U.S. raises concern about Kashmir, urges India to respect human rights

Posted In: News Date:Oct 22nd, 2019

(Karachi) The U.S. has raised concerns about the current situation in Occupied Kashmir and ongoing detention of residents and political leaders by Indian forces.

The statement was issued by Acting Assistant Secretary of State for South and Central Asia Alice G. Wells while addressing U.S. House of Representatives Committee on Foreign Affairs Asia, the Pacific, and Non-proliferation on Tuesday.

She said U.S. President Donald Trump's administration is closely monitoring the situation in Occupied Kashmir.

Statement by Alice Wells @State_SCA for “Human Rights in South Asia: Views from the State Department and the Region" @HouseForeign panel:https://t.co/Zf2LIMobLZ

— Paul Staniland (@pstanpolitics) October 22, 2019

“The Department has raised concerns with the Indian government regarding the detentions of local residents and political leaders, including three former chief ministers of Jammu and Kashmir," Wells told the committee.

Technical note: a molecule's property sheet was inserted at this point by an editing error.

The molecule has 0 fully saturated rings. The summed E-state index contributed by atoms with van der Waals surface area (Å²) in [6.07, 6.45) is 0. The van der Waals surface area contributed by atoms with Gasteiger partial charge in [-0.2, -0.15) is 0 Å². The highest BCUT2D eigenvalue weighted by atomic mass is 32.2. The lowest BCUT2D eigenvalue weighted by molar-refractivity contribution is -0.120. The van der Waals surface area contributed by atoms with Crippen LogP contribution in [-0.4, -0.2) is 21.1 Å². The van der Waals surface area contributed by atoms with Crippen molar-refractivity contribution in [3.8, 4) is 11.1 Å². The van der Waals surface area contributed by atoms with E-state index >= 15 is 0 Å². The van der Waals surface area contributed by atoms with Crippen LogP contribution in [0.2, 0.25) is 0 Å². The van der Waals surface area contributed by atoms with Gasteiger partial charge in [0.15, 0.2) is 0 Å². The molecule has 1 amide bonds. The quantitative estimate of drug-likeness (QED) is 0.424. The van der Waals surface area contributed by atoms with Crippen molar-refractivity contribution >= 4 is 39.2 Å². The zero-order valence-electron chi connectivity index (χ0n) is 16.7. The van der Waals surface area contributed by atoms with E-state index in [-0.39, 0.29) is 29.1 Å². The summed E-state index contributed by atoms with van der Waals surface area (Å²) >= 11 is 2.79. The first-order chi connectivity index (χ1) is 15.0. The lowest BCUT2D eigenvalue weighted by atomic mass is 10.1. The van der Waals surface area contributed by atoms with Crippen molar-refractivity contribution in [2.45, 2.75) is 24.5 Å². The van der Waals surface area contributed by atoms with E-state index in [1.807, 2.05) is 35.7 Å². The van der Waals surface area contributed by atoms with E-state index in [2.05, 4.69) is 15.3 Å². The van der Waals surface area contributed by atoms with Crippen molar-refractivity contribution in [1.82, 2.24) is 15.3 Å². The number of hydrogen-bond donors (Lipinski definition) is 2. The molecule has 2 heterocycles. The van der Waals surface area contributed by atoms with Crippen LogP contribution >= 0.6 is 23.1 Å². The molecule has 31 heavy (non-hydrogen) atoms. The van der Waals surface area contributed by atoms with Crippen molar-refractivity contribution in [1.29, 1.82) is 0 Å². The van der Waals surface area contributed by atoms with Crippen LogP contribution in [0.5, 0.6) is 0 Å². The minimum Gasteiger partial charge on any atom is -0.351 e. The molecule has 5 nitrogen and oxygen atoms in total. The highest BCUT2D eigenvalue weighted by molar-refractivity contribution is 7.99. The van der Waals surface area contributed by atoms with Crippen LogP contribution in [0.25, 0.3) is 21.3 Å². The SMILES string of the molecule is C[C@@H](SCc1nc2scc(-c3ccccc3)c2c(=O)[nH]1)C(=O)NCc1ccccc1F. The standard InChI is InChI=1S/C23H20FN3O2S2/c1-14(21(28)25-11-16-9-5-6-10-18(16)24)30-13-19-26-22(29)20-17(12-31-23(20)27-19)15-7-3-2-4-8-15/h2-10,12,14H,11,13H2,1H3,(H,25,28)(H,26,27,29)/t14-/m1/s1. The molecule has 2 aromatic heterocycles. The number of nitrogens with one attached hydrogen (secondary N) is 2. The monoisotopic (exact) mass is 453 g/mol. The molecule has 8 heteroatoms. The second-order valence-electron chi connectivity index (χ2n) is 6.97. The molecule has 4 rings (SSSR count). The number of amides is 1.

“We have urged Indian authorities to respect human rights and restore full access to services, including internet and mobile networks."

Wells maintained, “The security situation in Kashmir remains tense. Clashes between youth and security forces are a regular occurrence, and Indian forces killed suspected terrorists in multiple firefights last week."

She added that the U.S. welcomed Prime Minister Imran Khan's statement that terrorists who carry out violence in Kashmir are enemies of both Kashmiris and Pakistan.

The statement is the strongest reaction from the U.S. since Indian government decided to withdraw constitutional provisions on August 5 that gave Jammu and Kashmir more autonomy than any other Indian state.

In retaliation to Modi's government's move, India flooded the region with additional troops, and imposed curfew-like restrictions to keep a lid on protests.

Although many curbs, including those on movement have been eased, mobile telephone and internet connections in the Kashmir valley, home to around seven million people, remain cut off.

New Delhi insists that its move in August was essential to integrate Kashmir fully into India and bring development to the Himalayan region, but there is anger and discontent among many locals over the decision.